Journalism

Journalism first began to stir in the early 17th century, around the same time that the middle class began to emerge and demand political power. It is no coincidence that the first English "newsbooks" appeared in the 1640s, as state control crumbled on the eve of England's civil war. The restoration of monarchy repressed the industry only temporarily, and the first English-language daily newspaper appeared in 1702, followed by the first named magazine, the Gentleman's Magazine, in 1732. Paper was still too expensive for mass circulation, but it was possible to reach many middle-class readers by distributing the periodicals through the coffee houses. The British government attempted to maintain control by imposing a stamp duty, but many periodicals, especially those voicing radical views, defied this mandate, and it was finally eliminated in 1854.

Journalism in the American colonies developed along a parallel track. In the early era of independence, newspapers maintained intensely partisan identities. One of the first papers to attempt a politically independent approach was James Gordon Bennett's New York Herald, founded in 1835. Bennett also was first to assign reporters to cover regular beats, such as Wall Street, European capitals, and Congress. Horace Greeley's immensely popular New York Tribune, founded in 1841, was much more partisan and often undertook crusades for causes that Greeley backed.

In the 1840s, the recently invented electric telegraph came into use to transmit news. Reporters covering the Mexican War and Civil War filed many stories by wire to satisfy the public's fascination. Reporters used economical wording to reduce the cost of their telegrams, and this practice influenced the writing style of the newspapers. In the 1850s, six large New York papers partnered to create a syndicate that would collect news throughout the world and transmit it by wire; this became the Associated Press.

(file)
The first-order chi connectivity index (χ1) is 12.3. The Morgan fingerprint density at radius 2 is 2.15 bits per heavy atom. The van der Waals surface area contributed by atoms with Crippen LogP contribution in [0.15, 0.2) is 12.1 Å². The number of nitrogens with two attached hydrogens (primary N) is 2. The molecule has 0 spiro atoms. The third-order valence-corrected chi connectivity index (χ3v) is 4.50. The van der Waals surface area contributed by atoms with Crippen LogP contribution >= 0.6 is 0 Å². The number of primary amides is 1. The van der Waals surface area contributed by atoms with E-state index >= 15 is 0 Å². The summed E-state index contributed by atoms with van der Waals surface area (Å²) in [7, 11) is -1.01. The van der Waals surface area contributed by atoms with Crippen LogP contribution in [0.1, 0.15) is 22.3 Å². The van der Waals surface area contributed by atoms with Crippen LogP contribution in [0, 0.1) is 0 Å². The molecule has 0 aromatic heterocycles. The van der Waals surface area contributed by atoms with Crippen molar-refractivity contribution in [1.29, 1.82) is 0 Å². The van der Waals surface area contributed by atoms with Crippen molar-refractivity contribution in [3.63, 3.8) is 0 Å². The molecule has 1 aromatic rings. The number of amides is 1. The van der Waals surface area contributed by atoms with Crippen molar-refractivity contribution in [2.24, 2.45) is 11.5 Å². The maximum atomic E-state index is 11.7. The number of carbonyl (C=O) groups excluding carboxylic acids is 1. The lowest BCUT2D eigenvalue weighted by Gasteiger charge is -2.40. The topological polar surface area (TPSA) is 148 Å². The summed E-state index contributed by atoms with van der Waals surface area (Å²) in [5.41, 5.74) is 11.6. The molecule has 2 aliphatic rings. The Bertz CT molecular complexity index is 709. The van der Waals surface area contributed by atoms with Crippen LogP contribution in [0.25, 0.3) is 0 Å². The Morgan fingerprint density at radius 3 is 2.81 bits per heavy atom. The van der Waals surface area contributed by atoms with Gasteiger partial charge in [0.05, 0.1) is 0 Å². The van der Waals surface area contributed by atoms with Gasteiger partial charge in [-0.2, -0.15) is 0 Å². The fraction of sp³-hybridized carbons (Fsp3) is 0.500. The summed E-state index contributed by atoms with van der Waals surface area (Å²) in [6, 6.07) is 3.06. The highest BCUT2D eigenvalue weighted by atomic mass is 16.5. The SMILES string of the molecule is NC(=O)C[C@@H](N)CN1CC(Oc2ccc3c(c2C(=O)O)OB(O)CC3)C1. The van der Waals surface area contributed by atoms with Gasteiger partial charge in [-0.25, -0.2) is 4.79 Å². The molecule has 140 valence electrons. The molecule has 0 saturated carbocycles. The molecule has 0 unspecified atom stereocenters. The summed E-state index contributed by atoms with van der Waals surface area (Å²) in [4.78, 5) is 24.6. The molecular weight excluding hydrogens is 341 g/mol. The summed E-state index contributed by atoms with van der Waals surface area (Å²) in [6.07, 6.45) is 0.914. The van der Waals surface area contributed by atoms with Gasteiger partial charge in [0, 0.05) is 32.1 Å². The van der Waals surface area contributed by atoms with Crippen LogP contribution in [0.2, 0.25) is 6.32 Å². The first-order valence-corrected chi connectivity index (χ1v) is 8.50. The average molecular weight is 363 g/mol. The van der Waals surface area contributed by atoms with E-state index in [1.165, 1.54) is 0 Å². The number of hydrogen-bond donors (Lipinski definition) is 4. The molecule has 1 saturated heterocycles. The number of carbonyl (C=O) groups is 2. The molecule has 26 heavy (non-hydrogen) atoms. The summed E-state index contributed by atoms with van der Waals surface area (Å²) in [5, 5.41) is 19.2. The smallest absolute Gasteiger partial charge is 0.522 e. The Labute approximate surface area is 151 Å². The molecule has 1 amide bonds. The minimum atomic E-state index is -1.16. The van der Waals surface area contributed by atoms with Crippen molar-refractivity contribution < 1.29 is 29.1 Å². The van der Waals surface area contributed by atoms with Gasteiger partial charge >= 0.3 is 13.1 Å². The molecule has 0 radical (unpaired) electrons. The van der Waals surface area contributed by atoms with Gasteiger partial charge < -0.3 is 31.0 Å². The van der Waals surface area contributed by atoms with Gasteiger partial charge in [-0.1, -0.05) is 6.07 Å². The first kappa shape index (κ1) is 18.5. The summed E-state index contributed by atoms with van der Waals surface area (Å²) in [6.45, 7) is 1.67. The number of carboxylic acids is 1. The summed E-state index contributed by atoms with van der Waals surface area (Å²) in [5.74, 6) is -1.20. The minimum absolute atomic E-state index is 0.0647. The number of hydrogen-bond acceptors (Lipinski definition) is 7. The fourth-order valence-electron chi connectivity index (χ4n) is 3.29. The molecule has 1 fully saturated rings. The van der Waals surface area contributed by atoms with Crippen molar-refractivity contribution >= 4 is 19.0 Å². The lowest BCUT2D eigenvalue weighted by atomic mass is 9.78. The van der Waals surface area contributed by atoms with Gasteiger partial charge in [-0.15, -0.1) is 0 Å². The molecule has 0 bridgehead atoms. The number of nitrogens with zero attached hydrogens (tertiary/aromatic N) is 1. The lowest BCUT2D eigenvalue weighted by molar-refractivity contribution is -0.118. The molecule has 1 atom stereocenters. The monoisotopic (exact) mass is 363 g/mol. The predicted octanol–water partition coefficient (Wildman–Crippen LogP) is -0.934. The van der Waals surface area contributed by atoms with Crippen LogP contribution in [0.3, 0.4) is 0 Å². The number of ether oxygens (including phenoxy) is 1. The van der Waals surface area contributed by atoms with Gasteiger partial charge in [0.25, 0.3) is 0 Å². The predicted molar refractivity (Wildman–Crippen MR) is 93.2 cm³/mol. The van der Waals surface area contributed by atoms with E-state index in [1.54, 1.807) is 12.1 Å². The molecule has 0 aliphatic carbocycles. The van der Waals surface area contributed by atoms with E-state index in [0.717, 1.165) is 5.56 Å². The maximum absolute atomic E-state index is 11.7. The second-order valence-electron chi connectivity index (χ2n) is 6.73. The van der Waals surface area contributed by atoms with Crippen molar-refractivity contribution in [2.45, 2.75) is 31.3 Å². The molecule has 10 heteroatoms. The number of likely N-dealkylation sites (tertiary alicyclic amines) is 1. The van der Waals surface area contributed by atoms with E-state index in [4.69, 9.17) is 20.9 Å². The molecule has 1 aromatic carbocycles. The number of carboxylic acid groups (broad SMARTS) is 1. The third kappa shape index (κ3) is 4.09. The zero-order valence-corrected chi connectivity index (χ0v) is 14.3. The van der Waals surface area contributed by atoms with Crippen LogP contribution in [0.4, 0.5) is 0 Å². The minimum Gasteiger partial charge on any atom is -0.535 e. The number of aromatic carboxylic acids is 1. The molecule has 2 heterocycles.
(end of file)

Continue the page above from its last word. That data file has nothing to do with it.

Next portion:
In the decades that followed, big-city newspapers began to develop some of the practices that have since become standard. For example, investigative reporting became popular after the Herald sent Henry Morton Stanley to Africa in search of David Livingstone and the New York World assigned Nellie Bly to feign insanity and report on conditions at a mental hospital. The magazine reporters who specialized in uncovering corruption in politics and business, known as muckrakers, helped inspire many of the reforms of the Progressive Era at the beginning of the 20th century. The Watergate affair of the 1960s inspired a later resurgence of investigative reporting.

During the Gilded Age, the more sensationalist tactics used by newspapers to sway public opinion and boost circulation—alarmist headlines, lurid illustrations, interviews with phony experts, populist crusades—became known as yellow journalism. The yellow press is often credited with whipping up public support for the Spanish-American War.

It was not until the 1890s that the development of halftone printing allowed photographs to replace engravings as illustrations in newspapers. Eventually some newspapers such as the New York Daily News and magazines such as Life began to rely heavily on photographs to convey the news, and the term photojournalism was coined.

Newsreels providing motion-picture documentation of the news began to appear in cinemas almost as early as feature films. They were popular with the moviegoing public for many decades, eventually succumbing to the competition of television news in the 1950s. Radio news began in the 1920s, the same decade that saw the widespread availability of radio receivers in the home. Unlike the newspapers, newsreels, and news broadcasts read in the studio, live-feed radio—and later television—allowed journalists to cover news stories in real time, unedited. This capability created a demand for reporters who could think on their feet and project a personality that kept the public engaged, epitomized by such figures as Edward R. Murrow and Walter Cronkite.

The Internet provides a platform for many kinds of journalism, from news organizations based in other media, such as CNN and The New York Times, to blogs offering gossip and highly partisan perspectives. Twitter permits both professional and amateur journalists to communicate news from their smart phones to a global audience instantaneously, intensifying the rush to break stories and sometimes enabling erroneous reports to spread quickly.